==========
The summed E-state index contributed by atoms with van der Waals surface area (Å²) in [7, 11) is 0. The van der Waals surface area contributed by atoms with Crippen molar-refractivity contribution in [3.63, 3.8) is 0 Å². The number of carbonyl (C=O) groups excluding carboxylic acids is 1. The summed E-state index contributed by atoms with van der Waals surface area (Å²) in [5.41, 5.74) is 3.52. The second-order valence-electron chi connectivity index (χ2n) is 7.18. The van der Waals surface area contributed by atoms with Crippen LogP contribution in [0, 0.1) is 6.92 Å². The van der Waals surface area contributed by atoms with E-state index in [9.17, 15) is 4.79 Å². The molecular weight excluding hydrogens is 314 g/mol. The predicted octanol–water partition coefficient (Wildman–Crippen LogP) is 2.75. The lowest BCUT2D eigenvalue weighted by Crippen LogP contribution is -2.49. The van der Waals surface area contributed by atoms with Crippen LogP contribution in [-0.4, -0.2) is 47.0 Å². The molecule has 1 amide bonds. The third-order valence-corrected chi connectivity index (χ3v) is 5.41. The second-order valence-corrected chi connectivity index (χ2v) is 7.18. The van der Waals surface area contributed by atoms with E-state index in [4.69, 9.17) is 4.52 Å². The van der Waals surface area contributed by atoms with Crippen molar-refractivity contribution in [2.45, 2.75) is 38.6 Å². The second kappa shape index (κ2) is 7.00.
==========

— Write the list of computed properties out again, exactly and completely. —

The summed E-state index contributed by atoms with van der Waals surface area (Å²) in [7, 11) is 0. The van der Waals surface area contributed by atoms with Crippen molar-refractivity contribution in [3.63, 3.8) is 0 Å². The number of carbonyl (C=O) groups excluding carboxylic acids is 1. The summed E-state index contributed by atoms with van der Waals surface area (Å²) in [5.41, 5.74) is 3.52. The second-order valence-electron chi connectivity index (χ2n) is 7.18. The van der Waals surface area contributed by atoms with Crippen LogP contribution in [0, 0.1) is 6.92 Å². The van der Waals surface area contributed by atoms with E-state index in [9.17, 15) is 4.79 Å². The molecular weight excluding hydrogens is 314 g/mol. The predicted octanol–water partition coefficient (Wildman–Crippen LogP) is 2.75. The lowest BCUT2D eigenvalue weighted by Crippen LogP contribution is -2.49. The van der Waals surface area contributed by atoms with Crippen LogP contribution in [-0.4, -0.2) is 47.0 Å². The molecule has 1 amide bonds. The third-order valence-corrected chi connectivity index (χ3v) is 5.41. The second-order valence-corrected chi connectivity index (χ2v) is 7.18. The van der Waals surface area contributed by atoms with E-state index in [4.69, 9.17) is 4.52 Å². The van der Waals surface area contributed by atoms with Crippen molar-refractivity contribution in [2.45, 2.75) is 38.6 Å². The second kappa shape index (κ2) is 7.00.